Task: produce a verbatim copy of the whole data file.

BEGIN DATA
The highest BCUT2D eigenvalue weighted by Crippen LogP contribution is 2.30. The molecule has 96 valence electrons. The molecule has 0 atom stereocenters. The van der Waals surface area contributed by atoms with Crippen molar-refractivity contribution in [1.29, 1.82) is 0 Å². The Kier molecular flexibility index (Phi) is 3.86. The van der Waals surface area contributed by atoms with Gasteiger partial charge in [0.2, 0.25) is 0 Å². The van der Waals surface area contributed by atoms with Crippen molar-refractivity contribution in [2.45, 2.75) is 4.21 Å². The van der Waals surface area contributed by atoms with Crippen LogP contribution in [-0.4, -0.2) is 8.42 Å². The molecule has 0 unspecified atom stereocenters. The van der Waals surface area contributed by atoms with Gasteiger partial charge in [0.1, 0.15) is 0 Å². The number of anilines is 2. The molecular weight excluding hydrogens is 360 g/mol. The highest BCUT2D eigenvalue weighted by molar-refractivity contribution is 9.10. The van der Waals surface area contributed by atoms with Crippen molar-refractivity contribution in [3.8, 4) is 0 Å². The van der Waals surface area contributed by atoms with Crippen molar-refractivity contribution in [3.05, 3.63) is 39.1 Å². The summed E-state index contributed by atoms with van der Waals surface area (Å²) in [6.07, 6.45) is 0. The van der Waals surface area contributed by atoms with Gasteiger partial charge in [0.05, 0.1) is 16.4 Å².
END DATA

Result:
The highest BCUT2D eigenvalue weighted by Crippen LogP contribution is 2.30. The molecule has 96 valence electrons. The molecule has 0 atom stereocenters. The van der Waals surface area contributed by atoms with Crippen molar-refractivity contribution in [1.29, 1.82) is 0 Å². The Kier molecular flexibility index (Phi) is 3.86. The van der Waals surface area contributed by atoms with Gasteiger partial charge in [0.2, 0.25) is 0 Å². The van der Waals surface area contributed by atoms with Crippen molar-refractivity contribution in [2.45, 2.75) is 4.21 Å². The van der Waals surface area contributed by atoms with Crippen LogP contribution in [-0.4, -0.2) is 8.42 Å². The molecule has 0 unspecified atom stereocenters. The van der Waals surface area contributed by atoms with Gasteiger partial charge in [0.1, 0.15) is 0 Å². The number of anilines is 2. The molecular weight excluding hydrogens is 360 g/mol. The highest BCUT2D eigenvalue weighted by molar-refractivity contribution is 9.10. The van der Waals surface area contributed by atoms with Crippen molar-refractivity contribution in [3.8, 4) is 0 Å². The van der Waals surface area contributed by atoms with Crippen molar-refractivity contribution in [3.05, 3.63) is 39.1 Å². The summed E-state index contributed by atoms with van der Waals surface area (Å²) in [6.07, 6.45) is 0. The van der Waals surface area contributed by atoms with Gasteiger partial charge in [0.05, 0.1) is 16.4 Å².